CHSBS in the News

CHSBS faculty win CMU teaching awards

March 5, 2014

​Psychology professor Larissa Niec is recipient of the 2014 CMU President's Award. Niec is an internationally recognized researcher, a licensed psychologist and one of only 16 Parent-Child Interaction Therapy Master Trainers worldwide. 

English faculty member Matthew Echelberger is recipient of a 2014 CMU Excellence in Teaching Award. 

Niec and Echelberger will receive their awards during the 2014 Faculty Excellence Exhibition 3 p.m. Wednesday, March 19, in the Park Library Auditorium. 

>>Read more

Larissa Niec

 Matthew Echelberger

CHSBS professors Rebecca Hayes and Hope May named Women of Excellence

March 6, 2014

Rebecca HayesCHSBS faculty members Rebecca Hayes and Hope May were honored as Women of Excellence March 6 at the 2014 CMU Woman of the Year Luncheon by the CMU American Council on Education.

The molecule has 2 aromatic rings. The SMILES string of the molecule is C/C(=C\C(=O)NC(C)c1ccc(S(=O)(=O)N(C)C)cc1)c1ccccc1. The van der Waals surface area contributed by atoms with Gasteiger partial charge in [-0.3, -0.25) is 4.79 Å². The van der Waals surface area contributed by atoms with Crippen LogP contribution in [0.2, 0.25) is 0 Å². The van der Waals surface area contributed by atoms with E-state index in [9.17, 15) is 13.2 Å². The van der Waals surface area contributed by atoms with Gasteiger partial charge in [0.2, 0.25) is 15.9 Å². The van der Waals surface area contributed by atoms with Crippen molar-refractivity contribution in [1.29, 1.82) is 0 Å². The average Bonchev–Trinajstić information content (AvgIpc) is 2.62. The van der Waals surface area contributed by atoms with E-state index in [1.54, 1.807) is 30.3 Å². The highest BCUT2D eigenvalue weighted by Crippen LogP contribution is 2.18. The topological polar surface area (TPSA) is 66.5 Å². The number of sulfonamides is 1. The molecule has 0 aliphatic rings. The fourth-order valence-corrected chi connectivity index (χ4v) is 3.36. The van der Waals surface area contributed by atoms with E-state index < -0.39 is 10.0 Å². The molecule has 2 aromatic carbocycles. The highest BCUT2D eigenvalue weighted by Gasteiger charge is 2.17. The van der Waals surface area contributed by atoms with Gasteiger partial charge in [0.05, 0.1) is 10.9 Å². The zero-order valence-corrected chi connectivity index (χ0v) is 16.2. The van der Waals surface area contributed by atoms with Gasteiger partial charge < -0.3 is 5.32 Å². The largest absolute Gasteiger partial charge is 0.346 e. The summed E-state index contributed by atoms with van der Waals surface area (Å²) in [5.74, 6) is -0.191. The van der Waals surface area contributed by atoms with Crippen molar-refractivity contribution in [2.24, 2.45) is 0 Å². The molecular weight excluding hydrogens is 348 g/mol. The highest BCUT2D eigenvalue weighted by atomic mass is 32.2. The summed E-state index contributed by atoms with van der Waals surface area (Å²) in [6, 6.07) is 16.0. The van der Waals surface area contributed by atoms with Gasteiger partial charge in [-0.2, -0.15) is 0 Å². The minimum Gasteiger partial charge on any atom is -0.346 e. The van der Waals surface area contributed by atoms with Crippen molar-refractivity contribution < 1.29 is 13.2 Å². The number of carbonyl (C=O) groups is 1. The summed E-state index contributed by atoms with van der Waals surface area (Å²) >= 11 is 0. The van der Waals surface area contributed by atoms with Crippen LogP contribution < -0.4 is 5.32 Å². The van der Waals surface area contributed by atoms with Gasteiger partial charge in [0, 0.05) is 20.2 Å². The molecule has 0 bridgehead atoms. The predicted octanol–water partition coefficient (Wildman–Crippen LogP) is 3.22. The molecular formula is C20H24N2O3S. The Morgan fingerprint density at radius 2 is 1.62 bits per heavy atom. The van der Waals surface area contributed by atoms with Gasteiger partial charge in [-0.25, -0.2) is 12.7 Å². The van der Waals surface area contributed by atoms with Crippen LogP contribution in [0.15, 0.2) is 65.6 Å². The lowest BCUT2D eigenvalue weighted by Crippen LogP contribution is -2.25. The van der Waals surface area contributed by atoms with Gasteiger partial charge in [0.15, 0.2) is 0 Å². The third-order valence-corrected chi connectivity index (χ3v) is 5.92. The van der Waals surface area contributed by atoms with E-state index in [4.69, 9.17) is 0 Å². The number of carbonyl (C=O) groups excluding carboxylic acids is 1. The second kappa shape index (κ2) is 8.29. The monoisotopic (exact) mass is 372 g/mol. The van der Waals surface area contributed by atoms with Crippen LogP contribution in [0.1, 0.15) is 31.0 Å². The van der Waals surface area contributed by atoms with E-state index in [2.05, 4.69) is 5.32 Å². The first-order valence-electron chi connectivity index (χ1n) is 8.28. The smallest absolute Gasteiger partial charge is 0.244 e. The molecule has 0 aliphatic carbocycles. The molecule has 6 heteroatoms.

Hayes has been a faculty member in the department of sociology, anthropology and social work since 2009. She has a bachelor’s degree from Western Michigan University, a master’s degree from Michigan State University and a doctoral degree from the University of Florida. She was nominated because of her role as a mentor of female students, an ally to the LGBTQ community and as an activist in the community.

May is a philosophy faculty member, licensed attorney, and has been the director of the CMU Center for Professional and Personal Ethics since 2003. She has a bachelor’s degree from The William Paterson College of New Jersey, as well as master's, doctoral and Juris Doctor degrees from Michigan State University. She was nominated because of her work in human rights and international criminal justice that includes and promotes the work of women.​

Hope May 


​Central Michigan University students study zombies through religion course
Philosophy and religion faculty member Kelly Murphy
"From Revelation to 'The Walking Dead'" ties biblical texts to pop culture

Central Michigan University students are studying zombies through “From Revelation to ‘The Walking Dead,’” a course that explores ancient texts and apocalyptic themes in the media.